Large-scale production of green hydrogen and ammonia is technically feasible in Australia, according to a study conducted by global energy company BP.
Western Australia has the greatest potential to help Australia scale up green hydrogen and ammonia production for local use and for exports owing to the region’s vast potential solar and wind resources.
In addition, Western Australia’s existing infrastructure and proximity to large, long-term markets, makes the region an ideal place to develop large-scale renewable energy for green hydrogen production, according to the study.
In May 2020, BP secured A$1.7 million (US$1.2 million) in funding from the Australian Renewable Energy Agency to conduct the A$4.4 million (US$3.2 million) feasibility study in partnership with GHD Advisory and Lightsource bp.
The study explored the production of low-carbon hydrogen using two scales: a demonstration scale which included 4,000 tonnes of hydrogen making up to 20,000 tonnes of ammonia; and a commercial scale which included 200,000 tonnes of hydrogen making up to 1 million tonnes of ammonia.
Three hydrogen production technologies were used including solar, wind and battery.
Other key findings of the study include:
Significant additional infrastructure investments are required particularly for port, electricity and water; services to scale up green hydrogen production. This follows the release of a study conducted by IHS Markit which found that the lack of infrastructure the biggest threat to hydrogen economy;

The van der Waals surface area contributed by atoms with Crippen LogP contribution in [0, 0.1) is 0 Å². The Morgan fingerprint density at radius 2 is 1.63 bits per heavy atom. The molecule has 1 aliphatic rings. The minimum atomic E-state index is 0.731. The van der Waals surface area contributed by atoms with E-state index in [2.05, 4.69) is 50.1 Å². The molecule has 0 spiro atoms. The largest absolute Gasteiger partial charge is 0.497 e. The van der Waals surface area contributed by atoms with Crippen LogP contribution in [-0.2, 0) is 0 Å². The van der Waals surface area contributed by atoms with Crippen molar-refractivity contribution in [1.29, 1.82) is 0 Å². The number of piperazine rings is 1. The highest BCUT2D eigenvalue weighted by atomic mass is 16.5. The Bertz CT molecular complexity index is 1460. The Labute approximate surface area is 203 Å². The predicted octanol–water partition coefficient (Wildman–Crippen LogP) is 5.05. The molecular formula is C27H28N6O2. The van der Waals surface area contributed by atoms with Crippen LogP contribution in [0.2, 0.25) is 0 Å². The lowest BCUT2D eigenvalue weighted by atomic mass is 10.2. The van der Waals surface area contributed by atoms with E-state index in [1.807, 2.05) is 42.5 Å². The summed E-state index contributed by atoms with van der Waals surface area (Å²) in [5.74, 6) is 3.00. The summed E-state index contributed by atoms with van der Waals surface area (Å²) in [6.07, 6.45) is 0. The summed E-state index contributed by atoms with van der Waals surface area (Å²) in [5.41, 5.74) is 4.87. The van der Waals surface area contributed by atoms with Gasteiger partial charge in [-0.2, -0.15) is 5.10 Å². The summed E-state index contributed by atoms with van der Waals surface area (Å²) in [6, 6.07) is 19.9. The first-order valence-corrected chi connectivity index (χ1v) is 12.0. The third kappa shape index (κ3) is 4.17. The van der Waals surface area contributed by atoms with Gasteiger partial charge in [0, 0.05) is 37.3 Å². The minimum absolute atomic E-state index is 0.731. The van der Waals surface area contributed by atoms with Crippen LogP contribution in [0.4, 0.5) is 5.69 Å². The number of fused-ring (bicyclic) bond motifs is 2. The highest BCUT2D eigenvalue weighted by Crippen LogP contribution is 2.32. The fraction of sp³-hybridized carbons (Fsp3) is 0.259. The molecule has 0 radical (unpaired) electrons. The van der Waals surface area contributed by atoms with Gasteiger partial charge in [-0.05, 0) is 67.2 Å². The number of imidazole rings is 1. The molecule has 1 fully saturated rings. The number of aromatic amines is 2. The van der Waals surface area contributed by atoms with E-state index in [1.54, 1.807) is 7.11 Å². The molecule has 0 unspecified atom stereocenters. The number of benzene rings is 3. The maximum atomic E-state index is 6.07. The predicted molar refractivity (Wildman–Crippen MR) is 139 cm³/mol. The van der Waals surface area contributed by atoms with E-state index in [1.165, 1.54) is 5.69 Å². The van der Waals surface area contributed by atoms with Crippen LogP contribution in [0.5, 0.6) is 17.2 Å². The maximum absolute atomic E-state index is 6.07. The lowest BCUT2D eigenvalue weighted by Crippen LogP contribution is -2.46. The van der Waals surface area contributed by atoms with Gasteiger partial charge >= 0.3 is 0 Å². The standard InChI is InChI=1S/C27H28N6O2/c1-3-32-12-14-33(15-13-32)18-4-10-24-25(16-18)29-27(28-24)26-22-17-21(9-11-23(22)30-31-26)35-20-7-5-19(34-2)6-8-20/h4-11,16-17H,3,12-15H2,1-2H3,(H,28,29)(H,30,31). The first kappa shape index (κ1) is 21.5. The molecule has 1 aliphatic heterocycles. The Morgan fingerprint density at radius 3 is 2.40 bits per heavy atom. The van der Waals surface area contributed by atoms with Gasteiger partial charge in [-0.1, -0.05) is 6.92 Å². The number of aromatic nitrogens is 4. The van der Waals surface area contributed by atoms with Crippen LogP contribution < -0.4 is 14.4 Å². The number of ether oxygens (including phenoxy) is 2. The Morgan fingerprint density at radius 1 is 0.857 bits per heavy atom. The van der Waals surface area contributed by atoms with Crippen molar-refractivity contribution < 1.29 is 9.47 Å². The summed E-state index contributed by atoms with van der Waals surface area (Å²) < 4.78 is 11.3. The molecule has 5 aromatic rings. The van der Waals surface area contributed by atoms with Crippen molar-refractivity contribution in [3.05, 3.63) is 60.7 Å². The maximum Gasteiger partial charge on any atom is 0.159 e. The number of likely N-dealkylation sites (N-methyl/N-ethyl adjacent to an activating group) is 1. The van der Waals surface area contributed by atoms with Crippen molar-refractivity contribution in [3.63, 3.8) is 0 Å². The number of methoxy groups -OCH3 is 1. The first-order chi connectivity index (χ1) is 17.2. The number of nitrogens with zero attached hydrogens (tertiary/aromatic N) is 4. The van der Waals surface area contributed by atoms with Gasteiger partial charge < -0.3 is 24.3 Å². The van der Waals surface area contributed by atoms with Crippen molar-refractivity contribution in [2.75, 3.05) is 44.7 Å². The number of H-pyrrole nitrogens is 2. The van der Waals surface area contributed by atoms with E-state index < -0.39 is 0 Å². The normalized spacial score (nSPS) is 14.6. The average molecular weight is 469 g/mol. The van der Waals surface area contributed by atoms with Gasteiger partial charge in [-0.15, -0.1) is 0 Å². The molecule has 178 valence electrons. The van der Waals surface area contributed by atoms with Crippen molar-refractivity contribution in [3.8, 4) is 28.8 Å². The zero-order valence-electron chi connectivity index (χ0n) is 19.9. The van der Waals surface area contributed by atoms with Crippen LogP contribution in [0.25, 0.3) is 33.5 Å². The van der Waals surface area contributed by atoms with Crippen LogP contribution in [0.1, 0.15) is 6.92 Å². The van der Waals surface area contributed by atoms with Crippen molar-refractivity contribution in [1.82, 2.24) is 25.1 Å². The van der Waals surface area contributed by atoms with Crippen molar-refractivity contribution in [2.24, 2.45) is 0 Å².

The distribution of green hydrogen can be customised to meet customer requirements;
Large scale rollout of green hydrogen fuel will determine the economic returns and commercial viability of the technology.
Jason Fonti, GHD Advisory’s origination and value chain leader, added: “The magic figure is producing hydrogen below $2 per kilo and the pathway to get there is becoming clearer. The study has highlighted that, through innovation, talent, commitment and collaboration, Western Australia can become one of the major exporters of hydrogen in the global market.”
Frédéric Baudry, BP’s Australia president, said the company “strongly supports” the Australian government’s Technology Investment Roadmap, which identified hydrogen as priority low-emission technology essential for the decarbonisation of industrial processes.
“I am confident this study will make a valuable contribution to the government’s strategy to accelerate emerging technologies.
“Our study also confirmed strong demand from potential customers in the hard-to-abate sectors, and for both local and export markets. This has the potential to position Australia as a regional powerhouse of the energy transition.”
BP will work with energy stakeholders and the Australian government to develop solutions for large-scale deployment of green hydrogen.
The hydrogen sector is BP’s strategic area of focus under efforts by the energy company to expand its presence within the renewable energy sector.
With the global production of green hydrogen expected to increase by 57% through 2030 owing to decarbonisation efforts, early market entrants are expected to grab and benefit from opportunities that are likely to rise once the market is mature, according to Frost & Sullivan.
In May, BP announced plans to develop what it claims will be the UK’s largest blue hydrogen production facility in partnership with Venator, Northern Gas Networks and Tees Valley Combined Authority.